Florida senator thinks oil flow won't be halted until August

It's unlikely that engineers will be able to stem the flow of oil into the Gulf of Mexico until August, Sen. Bill Nelson (D-Fla.) suggested Thursday.

Nelson, whose home state of Florida is preparing for oil to reach the beaches of Pensacola, said he has no faith in BP's efforts to end the flow of oil from its damaged deepwater well until relief wells are completed in August.

"Personally, I don't," Nelson said during an appearance on CNN when asked if he has any faith in BP to contain the flow of oil. "I think we're looking at this until August."

BP's latest effort involves an attempt to cut the oil pipeline to more cleanly fit a temporary cap over the leak, a temporary fix until the relief wells can be finished, which is estimated to happen in August. Efforts to use a diamond saw to cut the pipeline were suspended on Wednesday evening, and now the company is using giant "cutters" to cut the pipeline.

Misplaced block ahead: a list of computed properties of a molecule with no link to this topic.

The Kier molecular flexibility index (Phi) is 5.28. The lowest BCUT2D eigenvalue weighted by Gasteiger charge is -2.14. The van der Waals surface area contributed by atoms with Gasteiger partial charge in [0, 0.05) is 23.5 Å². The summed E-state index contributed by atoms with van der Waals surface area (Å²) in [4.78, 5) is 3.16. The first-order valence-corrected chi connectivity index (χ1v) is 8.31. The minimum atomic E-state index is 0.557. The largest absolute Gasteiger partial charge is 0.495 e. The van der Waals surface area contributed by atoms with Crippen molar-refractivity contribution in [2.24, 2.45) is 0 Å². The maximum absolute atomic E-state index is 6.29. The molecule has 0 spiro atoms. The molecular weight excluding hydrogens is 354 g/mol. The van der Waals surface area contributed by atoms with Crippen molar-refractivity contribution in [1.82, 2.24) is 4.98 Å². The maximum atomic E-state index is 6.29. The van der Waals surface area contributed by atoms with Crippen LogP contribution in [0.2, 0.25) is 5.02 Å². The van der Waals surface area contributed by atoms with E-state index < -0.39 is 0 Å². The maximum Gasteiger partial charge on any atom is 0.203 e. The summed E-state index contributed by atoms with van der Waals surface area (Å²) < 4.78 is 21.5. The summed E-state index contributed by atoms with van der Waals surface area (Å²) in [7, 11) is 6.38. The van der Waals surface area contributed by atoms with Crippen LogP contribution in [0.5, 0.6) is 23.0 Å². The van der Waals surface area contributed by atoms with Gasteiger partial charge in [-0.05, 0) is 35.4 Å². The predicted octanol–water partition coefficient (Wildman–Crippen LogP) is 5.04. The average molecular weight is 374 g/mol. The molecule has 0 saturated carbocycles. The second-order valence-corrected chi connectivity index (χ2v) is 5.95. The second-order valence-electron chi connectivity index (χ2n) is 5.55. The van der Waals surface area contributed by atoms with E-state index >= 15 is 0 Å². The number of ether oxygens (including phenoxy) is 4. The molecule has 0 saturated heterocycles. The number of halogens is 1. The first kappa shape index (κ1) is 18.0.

That effort came after the "top kill" procedure, using mud and cement to try to plug the pipeline, failed last week.

Nelson said that if the crisis goes unresolved until August, the magnitude of the spill would dwarf the Exxon-Valdez incident.

The Florida senator wrote President Barack Obama this week to formally request that the president authorize a military takeover of the efforts. Nelson said the Defense Department was best suited to deploy the massive amounts of skimmers and booms needed to prevent oil from coming onshore in Florida, Louisiana and elsewhere.

"What I'm saying is, if you're looking at this all the way to August, and maybe beyond, we better get ready because it is now bearing down on our beaches, and that's where I'm going today," Nelson said.

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